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University of Central Arkansas grant aids transition to college

by Ryan Anderson | March 6, 2023 at 4:01 a.m.
Arkansas Hall on the University of Central Arkansas campus in Conway is shown in this 2011 file photo. (Arkansas Democrat-Gazette/Staton Breidenthal)

The University of Central Arkansas is increasing its efforts toward giving first-time, low-income students a litany of tools for success as they start their college careers, thanks to a $1.6 million grant through the Strengthening Institutions Program with the U.S. Department of Education.

"The first thing many people think low-income students need is money, and money helps, of course, but a lot of times what they really need most is know-how, what the issues are and where to seek help," said Julia Winden Fey, director of student success at UCA. "I was a low-income [student], and I know I appreciated that."

These students "can do the work -- we are confident they're capable -- but sometimes life gets in the way," said Nadia Eslinger, who will spearhead the new, five-year Bear Life program supported by the grant. "I've seen the benefits of counseling and tutoring, and if we can help [students] manage" crises that may manifest in their lives, they'll be more likely to remain in college and graduate.

Bear Life aims to decrease the achievement gap in retention and persistence rates for low-income students, improve their academic performance, and increase their sense of belonging, according to the university. The grant, which will operate as part of the UCA Office of Student Success, supports a counselor and administrative specialist, a part-time graduate assistant, and three undergraduate guides.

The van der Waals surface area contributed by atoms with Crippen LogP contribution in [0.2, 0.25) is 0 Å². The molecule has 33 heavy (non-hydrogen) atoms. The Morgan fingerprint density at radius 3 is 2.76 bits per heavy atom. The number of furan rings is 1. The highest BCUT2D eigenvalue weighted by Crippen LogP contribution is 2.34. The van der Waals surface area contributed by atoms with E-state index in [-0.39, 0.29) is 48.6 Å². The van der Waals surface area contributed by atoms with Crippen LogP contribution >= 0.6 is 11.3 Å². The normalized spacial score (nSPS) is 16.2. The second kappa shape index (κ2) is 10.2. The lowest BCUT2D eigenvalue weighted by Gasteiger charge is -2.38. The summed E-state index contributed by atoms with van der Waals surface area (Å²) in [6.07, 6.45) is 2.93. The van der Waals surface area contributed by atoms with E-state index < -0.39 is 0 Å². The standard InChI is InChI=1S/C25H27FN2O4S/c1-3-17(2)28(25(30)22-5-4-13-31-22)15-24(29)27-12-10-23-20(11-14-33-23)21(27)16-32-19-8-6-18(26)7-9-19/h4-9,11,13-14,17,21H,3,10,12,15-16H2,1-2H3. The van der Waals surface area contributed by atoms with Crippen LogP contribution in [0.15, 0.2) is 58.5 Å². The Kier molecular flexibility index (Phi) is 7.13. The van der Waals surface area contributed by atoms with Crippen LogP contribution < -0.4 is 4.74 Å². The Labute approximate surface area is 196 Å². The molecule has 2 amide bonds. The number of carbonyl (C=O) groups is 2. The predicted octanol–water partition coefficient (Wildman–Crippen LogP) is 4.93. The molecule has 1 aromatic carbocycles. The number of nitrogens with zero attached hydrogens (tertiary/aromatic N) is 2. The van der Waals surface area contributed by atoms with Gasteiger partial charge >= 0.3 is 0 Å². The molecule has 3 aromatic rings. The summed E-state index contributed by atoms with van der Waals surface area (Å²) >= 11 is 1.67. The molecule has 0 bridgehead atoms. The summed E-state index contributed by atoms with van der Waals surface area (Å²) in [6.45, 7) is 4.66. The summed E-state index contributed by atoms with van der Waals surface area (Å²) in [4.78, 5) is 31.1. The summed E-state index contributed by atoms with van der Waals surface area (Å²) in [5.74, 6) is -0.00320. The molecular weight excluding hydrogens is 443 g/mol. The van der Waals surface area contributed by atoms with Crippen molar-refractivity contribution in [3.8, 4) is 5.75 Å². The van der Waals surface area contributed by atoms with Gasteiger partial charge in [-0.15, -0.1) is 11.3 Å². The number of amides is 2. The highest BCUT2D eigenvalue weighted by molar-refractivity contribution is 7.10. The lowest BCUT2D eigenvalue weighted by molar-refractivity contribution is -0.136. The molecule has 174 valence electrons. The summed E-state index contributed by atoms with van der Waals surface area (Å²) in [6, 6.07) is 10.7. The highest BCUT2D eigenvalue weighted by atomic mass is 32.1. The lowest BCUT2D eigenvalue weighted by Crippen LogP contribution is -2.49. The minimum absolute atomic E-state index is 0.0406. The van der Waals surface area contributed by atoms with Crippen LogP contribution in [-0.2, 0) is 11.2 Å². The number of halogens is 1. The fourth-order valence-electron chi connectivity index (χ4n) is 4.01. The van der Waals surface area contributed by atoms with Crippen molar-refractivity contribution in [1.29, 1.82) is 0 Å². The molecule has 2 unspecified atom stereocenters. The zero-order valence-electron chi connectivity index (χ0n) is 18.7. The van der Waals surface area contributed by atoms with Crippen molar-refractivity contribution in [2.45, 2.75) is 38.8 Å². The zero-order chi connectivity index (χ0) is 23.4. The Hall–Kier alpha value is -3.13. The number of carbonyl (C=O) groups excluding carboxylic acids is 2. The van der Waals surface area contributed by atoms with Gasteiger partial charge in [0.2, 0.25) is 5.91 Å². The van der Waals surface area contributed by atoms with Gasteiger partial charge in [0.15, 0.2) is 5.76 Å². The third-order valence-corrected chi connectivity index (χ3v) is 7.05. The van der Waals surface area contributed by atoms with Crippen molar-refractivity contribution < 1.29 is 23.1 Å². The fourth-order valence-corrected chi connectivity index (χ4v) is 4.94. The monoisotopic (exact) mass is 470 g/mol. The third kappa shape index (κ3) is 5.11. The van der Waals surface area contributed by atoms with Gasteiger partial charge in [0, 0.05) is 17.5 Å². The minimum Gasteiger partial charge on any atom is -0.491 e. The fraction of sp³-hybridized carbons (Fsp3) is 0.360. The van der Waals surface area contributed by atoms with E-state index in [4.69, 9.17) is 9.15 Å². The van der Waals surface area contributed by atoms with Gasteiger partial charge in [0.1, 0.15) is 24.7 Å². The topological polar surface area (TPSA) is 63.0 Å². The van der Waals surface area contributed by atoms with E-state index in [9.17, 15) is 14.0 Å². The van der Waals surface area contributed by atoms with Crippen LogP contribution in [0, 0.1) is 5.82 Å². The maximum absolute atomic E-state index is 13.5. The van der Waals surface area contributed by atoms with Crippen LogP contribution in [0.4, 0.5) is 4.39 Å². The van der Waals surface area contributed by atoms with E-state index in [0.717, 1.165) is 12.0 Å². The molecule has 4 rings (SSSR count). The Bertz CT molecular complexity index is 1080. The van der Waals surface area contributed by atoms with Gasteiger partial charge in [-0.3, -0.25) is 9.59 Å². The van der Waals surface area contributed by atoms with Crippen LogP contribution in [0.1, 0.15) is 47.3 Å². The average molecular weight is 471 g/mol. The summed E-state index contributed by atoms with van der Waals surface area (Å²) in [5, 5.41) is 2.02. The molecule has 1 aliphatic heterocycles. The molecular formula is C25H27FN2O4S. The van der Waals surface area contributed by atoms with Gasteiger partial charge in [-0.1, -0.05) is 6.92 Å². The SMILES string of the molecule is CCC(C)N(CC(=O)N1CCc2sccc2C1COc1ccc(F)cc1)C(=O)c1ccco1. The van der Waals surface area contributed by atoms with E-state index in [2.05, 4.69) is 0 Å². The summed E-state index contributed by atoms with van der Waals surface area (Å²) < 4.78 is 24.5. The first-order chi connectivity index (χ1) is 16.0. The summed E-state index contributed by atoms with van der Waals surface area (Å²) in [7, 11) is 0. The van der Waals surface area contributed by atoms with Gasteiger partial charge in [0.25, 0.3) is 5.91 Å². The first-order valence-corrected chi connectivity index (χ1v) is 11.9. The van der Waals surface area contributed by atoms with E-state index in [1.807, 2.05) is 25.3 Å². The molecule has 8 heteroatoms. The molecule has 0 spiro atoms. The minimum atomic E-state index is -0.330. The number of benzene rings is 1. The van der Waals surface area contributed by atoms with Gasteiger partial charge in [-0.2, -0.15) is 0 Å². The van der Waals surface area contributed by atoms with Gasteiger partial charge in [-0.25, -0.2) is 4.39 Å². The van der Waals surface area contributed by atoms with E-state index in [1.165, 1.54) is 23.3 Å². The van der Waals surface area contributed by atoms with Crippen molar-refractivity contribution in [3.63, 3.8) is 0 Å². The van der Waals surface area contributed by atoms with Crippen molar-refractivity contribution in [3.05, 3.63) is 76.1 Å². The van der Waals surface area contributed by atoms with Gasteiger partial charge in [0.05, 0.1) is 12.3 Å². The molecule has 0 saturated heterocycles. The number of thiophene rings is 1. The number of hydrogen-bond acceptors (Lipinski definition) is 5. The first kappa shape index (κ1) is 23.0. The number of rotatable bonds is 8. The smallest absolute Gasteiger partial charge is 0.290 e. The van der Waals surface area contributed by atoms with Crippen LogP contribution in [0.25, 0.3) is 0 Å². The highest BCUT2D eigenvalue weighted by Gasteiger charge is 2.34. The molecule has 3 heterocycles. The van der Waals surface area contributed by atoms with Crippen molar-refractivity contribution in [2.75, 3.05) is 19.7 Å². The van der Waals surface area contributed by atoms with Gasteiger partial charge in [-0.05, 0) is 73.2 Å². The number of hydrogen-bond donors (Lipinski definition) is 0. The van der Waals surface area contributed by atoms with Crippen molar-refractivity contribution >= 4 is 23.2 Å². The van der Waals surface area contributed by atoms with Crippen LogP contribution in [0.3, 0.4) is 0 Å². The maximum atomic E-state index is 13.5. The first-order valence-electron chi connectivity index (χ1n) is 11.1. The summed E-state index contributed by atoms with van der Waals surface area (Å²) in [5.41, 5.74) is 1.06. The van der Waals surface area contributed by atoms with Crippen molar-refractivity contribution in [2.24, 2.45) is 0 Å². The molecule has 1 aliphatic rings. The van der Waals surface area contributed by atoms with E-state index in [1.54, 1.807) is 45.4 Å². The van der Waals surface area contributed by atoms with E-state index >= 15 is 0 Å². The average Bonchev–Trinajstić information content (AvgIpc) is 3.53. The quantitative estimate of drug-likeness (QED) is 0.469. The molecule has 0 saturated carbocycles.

Undergraduate guides will give students an enrollment checklist during their senior year of high school and help them with the transition to college through a pre-advising session for summer orientation and academic registration (known as "SOAR") and success coaching, according to the university. In addition, the counselor and graduate assistant will offer coaching appointments at pivotal moments during freshman year.

"Bringing in extra staff to meet student needs" is a critical piece of this grant, and reaching high school seniors could pay significant dividends for all parties, said Winden Fey. "We may be able to reach some students who live in places where most students don't go to college and open a door for them to walk through."

"College is about a mindset that, 'I need to work hard, face failures, and overcome challenges,'" Eslinger said. "If we can [instill] that senior year of high school, it'll be helpful."

Staff members supported by this grant will be laser-focused on this particular population of students, rather than juggling multiple jobs, said Eslinger, who began her duties as Bear Life program director in January. For example, the counselor -- who will have professional training, skills, and background -- will work individually with students and adroitly address a wide range of their questions and concerns.

To receive the grant award, UCA submitted a 50-page proposal that detailed retention and success rates for low-income undergraduates, addressed strengths and areas for improvement in their support of these students, and provided a detailed outline and timeline for those services, according to UCA. Students will be able to receive support through an online community, and the Bear Life initiative will provide funding for 50 low-income students to participate in a summer bridge program at UCA.

"We expect the first cohort on campus this summer," and bringing students to campus the summer before their freshmen year has long proved instrumental to success, Winden Fey said. "We have a very high retention rate with students who come to summer orientation," but that can be a challenge, especially for low-income students.